Policy brief: do lifelong learning and revalidation ensure that physicians are fit to practise?

    Publication year: 2008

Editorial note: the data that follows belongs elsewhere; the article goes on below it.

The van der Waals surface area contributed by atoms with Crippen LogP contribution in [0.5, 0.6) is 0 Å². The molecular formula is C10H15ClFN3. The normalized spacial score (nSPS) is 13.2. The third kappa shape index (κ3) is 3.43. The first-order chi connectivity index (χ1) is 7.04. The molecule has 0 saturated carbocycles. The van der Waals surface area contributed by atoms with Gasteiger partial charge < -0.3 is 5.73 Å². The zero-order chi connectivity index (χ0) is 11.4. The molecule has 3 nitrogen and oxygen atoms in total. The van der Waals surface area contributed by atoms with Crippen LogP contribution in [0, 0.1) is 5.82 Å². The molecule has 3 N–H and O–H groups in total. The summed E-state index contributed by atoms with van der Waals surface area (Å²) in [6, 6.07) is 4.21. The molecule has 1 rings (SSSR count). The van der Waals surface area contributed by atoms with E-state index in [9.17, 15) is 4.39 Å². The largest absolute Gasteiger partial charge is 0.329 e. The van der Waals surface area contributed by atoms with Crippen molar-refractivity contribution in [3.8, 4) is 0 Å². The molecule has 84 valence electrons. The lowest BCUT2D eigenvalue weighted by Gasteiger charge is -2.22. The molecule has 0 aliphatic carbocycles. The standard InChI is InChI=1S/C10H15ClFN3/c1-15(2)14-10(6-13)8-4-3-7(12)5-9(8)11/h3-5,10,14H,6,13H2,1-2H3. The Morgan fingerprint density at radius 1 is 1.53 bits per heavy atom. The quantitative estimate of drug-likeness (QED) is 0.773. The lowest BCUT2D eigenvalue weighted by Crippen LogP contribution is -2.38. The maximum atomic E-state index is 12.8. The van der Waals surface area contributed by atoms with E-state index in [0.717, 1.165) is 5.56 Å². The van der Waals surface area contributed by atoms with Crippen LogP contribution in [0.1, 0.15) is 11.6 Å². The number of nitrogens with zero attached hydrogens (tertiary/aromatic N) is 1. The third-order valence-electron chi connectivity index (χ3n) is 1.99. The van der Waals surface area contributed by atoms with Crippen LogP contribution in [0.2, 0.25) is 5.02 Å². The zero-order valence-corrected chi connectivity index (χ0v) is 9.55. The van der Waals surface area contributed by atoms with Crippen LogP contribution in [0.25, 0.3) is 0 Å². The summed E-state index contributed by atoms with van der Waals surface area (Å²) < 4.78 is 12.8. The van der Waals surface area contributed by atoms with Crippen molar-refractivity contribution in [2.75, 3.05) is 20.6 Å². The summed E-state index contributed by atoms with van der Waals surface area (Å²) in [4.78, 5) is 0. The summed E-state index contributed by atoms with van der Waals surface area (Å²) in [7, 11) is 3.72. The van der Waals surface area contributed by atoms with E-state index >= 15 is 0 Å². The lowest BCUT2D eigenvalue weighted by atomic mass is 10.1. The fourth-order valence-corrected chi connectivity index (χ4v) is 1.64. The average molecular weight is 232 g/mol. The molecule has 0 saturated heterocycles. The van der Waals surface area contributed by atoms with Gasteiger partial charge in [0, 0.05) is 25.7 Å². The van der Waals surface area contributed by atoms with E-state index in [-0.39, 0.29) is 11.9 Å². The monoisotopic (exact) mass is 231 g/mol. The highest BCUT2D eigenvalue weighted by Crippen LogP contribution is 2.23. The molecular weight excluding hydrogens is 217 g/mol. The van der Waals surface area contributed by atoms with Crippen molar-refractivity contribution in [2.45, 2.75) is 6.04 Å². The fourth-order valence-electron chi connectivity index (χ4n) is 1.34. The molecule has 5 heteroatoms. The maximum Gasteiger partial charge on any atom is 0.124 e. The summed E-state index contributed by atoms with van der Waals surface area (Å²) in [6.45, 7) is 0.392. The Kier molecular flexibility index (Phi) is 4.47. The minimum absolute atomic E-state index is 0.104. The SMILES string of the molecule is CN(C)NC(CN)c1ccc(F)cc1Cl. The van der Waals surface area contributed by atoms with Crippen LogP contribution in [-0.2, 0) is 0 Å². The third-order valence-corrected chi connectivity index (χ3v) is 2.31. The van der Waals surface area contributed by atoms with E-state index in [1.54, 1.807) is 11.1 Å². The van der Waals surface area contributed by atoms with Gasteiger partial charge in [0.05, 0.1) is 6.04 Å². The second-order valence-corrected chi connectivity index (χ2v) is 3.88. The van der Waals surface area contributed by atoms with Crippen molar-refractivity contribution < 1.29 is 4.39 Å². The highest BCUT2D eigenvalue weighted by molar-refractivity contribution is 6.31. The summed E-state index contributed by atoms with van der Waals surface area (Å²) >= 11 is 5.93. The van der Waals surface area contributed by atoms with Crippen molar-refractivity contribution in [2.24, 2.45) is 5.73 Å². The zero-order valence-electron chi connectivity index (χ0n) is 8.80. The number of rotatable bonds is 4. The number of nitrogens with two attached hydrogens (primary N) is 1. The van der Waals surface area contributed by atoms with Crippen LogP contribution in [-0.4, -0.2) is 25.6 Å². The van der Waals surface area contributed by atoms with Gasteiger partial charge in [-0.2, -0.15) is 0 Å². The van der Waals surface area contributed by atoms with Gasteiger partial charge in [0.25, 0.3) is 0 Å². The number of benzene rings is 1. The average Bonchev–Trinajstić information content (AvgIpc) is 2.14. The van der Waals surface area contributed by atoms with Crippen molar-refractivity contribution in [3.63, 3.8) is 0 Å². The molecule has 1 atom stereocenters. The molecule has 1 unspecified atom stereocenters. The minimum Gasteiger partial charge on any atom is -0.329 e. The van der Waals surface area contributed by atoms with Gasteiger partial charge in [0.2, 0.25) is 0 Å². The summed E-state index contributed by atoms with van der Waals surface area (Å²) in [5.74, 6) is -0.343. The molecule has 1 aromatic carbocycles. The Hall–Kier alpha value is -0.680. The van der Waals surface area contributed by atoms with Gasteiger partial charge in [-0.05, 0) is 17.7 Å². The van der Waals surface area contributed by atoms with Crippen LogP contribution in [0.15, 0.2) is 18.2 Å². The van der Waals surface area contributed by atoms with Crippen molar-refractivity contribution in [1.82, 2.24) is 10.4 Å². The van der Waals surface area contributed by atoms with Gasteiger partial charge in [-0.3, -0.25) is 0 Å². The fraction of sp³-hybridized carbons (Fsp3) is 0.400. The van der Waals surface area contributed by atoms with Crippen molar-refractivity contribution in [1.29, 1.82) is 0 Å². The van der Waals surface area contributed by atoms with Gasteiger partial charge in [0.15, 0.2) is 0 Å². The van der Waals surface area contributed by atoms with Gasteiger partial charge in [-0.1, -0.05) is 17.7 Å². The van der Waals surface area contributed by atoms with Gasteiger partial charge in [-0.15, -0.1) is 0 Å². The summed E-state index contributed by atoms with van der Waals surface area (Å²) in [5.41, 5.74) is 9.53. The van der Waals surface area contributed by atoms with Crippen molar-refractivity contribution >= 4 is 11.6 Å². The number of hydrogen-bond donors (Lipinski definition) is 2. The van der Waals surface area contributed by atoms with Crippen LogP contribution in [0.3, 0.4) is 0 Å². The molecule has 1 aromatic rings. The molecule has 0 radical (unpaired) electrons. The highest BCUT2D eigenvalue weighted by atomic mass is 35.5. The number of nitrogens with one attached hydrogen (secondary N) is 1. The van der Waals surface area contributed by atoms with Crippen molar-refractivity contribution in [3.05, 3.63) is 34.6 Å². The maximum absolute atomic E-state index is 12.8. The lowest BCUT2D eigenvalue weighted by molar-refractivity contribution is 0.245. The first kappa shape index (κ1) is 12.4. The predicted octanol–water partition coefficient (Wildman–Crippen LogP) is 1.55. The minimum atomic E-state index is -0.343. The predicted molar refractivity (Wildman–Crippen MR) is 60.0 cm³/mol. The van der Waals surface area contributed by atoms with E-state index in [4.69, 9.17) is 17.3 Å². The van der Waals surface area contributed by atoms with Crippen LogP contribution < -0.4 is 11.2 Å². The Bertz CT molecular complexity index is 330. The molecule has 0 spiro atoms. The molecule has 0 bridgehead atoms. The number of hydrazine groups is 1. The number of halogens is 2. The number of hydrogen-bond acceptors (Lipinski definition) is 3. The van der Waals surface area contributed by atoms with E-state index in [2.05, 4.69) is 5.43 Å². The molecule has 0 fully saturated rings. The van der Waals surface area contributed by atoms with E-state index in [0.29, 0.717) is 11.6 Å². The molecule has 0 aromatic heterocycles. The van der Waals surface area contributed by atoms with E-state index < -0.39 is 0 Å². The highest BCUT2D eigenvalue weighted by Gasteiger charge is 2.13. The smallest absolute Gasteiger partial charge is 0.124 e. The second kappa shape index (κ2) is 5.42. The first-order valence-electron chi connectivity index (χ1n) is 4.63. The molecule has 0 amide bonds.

In some countries, pressure is growing to demonstrate that practising physicians continue to meet acceptable standards, driven in part by concerns that the knowledge obtained during basic training may rapidly become out of date. This takes various forms, from expectations – in some cases backed by various sanctions – that physicians will engage in continuing medical education and continuing professional development to requiring that they demonstrate that their skills are up to date as a condition of remaining in practice. The latter approach is exemplified by the proposals for a system of revalidation in the United Kingdom. Lifelong learning is a process involving assessing practice, identifying relevant learning objectives, acquiring skills and knowledge and carrying out assessment. The two main components are the process of keeping up to date through continuing medical education and continuing professional development and then assessing whether this has been successful through various assessment and feedback mechanisms. Continuing medical education and continuing professional development can enhance physicians’ knowledge, attitudes and skills, but the quality can vary. Audit and feedback can also improve professional practice within a supportive context. Recertification can be awarded when the required components are successfully completed, and recertification systems can identify the few physicians who seriously underperform (experience is limited to the United States). Revalidation is an encompassing term that includes all methods used to ensure physician competence. Relevant to their own context and requirements, countries also need to consider which body should be responsible for regulating physicians. There seems to be a consensus that self-regulation is more willingly accepted than government regulation, reducing incentives for opportunistic behaviour and non-compliance. Some commentators argue that overzealous regulation could actually erode rather than increase trust in professionals and public services. Perhaps reflecting increased awareness of these issues, forms of co-regulation or partnership regulation between professional and statutory bodies or payers are increasingly being explored.